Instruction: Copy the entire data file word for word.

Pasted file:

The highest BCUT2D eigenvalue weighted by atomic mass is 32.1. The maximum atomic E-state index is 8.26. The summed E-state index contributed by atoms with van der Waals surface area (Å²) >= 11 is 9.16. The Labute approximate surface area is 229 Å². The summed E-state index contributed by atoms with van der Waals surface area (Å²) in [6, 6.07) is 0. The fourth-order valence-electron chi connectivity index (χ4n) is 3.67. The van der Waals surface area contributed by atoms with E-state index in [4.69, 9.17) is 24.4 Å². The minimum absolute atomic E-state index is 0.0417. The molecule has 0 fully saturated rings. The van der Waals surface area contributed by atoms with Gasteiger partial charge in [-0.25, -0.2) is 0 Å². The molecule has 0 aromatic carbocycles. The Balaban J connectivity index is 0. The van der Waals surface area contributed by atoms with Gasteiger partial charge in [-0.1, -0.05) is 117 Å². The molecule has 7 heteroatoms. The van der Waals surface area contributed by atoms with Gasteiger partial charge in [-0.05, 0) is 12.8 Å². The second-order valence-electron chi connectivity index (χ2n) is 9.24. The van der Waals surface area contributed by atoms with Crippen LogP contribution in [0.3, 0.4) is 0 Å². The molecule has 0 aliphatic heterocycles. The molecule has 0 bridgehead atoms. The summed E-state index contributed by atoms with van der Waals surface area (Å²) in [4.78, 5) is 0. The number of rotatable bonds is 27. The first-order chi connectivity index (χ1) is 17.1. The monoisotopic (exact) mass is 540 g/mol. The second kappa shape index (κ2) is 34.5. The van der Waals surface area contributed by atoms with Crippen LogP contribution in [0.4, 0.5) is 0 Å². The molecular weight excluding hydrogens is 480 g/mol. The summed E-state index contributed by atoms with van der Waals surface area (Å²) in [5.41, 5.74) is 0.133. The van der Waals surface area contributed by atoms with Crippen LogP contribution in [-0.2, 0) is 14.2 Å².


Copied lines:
The highest BCUT2D eigenvalue weighted by atomic mass is 32.1. The maximum atomic E-state index is 8.26. The summed E-state index contributed by atoms with van der Waals surface area (Å²) >= 11 is 9.16. The Labute approximate surface area is 229 Å². The summed E-state index contributed by atoms with van der Waals surface area (Å²) in [6, 6.07) is 0. The fourth-order valence-electron chi connectivity index (χ4n) is 3.67. The van der Waals surface area contributed by atoms with E-state index in [4.69, 9.17) is 24.4 Å². The minimum absolute atomic E-state index is 0.0417. The molecule has 0 fully saturated rings. The van der Waals surface area contributed by atoms with Gasteiger partial charge in [-0.25, -0.2) is 0 Å². The molecule has 0 aromatic carbocycles. The Balaban J connectivity index is 0. The van der Waals surface area contributed by atoms with Gasteiger partial charge in [-0.1, -0.05) is 117 Å². The molecule has 7 heteroatoms. The van der Waals surface area contributed by atoms with Gasteiger partial charge in [-0.05, 0) is 12.8 Å². The second-order valence-electron chi connectivity index (χ2n) is 9.24. The van der Waals surface area contributed by atoms with Crippen LogP contribution in [0.3, 0.4) is 0 Å². The molecule has 0 aliphatic heterocycles. The molecule has 0 bridgehead atoms. The summed E-state index contributed by atoms with van der Waals surface area (Å²) in [4.78, 5) is 0. The number of rotatable bonds is 27. The first-order chi connectivity index (χ1) is 17.1. The monoisotopic (exact) mass is 540 g/mol. The second kappa shape index (κ2) is 34.5. The van der Waals surface area contributed by atoms with Crippen LogP contribution in [0.4, 0.5) is 0 Å². The molecular weight excluding hydrogens is 480 g/mol. The summed E-state index contributed by atoms with van der Waals surface area (Å²) in [5.41, 5.74) is 0.133. The van der Waals surface area contributed by atoms with Crippen LogP contribution in [-0.2, 0) is 14.2 Å².